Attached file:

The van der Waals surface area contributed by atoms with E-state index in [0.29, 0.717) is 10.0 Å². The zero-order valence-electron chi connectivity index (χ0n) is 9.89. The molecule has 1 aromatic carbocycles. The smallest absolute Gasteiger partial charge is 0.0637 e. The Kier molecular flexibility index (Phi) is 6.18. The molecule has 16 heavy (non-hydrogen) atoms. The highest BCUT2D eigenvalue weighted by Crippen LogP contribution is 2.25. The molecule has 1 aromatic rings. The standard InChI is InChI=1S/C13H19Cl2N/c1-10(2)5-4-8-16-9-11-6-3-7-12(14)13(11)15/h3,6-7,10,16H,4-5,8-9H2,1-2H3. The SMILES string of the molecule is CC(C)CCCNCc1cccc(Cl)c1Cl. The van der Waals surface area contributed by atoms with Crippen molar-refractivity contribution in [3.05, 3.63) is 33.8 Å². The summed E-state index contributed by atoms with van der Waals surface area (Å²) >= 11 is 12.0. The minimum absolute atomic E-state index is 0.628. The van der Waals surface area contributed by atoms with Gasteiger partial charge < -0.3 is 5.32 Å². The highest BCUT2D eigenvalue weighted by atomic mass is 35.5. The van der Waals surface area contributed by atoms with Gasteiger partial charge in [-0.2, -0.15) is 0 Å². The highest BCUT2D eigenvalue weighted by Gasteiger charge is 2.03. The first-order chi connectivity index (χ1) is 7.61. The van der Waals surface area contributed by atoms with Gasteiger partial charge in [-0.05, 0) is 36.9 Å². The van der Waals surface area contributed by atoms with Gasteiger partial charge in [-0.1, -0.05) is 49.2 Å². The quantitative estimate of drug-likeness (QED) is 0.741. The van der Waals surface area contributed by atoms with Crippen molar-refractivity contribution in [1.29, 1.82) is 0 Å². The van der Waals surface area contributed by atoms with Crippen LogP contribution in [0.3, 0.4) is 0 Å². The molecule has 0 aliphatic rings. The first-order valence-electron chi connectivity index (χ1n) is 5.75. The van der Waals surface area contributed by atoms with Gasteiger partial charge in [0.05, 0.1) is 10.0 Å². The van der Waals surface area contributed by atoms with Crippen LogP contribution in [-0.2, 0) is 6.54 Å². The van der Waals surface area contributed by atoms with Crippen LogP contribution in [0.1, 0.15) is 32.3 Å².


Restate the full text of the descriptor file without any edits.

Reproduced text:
The van der Waals surface area contributed by atoms with E-state index in [0.29, 0.717) is 10.0 Å². The zero-order valence-electron chi connectivity index (χ0n) is 9.89. The molecule has 1 aromatic carbocycles. The smallest absolute Gasteiger partial charge is 0.0637 e. The Kier molecular flexibility index (Phi) is 6.18. The molecule has 16 heavy (non-hydrogen) atoms. The highest BCUT2D eigenvalue weighted by Crippen LogP contribution is 2.25. The molecule has 1 aromatic rings. The standard InChI is InChI=1S/C13H19Cl2N/c1-10(2)5-4-8-16-9-11-6-3-7-12(14)13(11)15/h3,6-7,10,16H,4-5,8-9H2,1-2H3. The SMILES string of the molecule is CC(C)CCCNCc1cccc(Cl)c1Cl. The van der Waals surface area contributed by atoms with Crippen molar-refractivity contribution in [3.05, 3.63) is 33.8 Å². The summed E-state index contributed by atoms with van der Waals surface area (Å²) >= 11 is 12.0. The minimum absolute atomic E-state index is 0.628. The van der Waals surface area contributed by atoms with Gasteiger partial charge < -0.3 is 5.32 Å². The highest BCUT2D eigenvalue weighted by atomic mass is 35.5. The van der Waals surface area contributed by atoms with Gasteiger partial charge in [-0.2, -0.15) is 0 Å². The highest BCUT2D eigenvalue weighted by Gasteiger charge is 2.03. The first-order chi connectivity index (χ1) is 7.61. The van der Waals surface area contributed by atoms with Gasteiger partial charge in [-0.05, 0) is 36.9 Å². The van der Waals surface area contributed by atoms with Gasteiger partial charge in [-0.1, -0.05) is 49.2 Å². The quantitative estimate of drug-likeness (QED) is 0.741. The van der Waals surface area contributed by atoms with Crippen molar-refractivity contribution in [1.29, 1.82) is 0 Å². The van der Waals surface area contributed by atoms with Crippen LogP contribution in [0.3, 0.4) is 0 Å². The molecule has 0 aliphatic rings. The first-order valence-electron chi connectivity index (χ1n) is 5.75. The van der Waals surface area contributed by atoms with Gasteiger partial charge in [0.05, 0.1) is 10.0 Å². The van der Waals surface area contributed by atoms with Crippen LogP contribution in [-0.2, 0) is 6.54 Å². The van der Waals surface area contributed by atoms with Crippen LogP contribution in [0.1, 0.15) is 32.3 Å².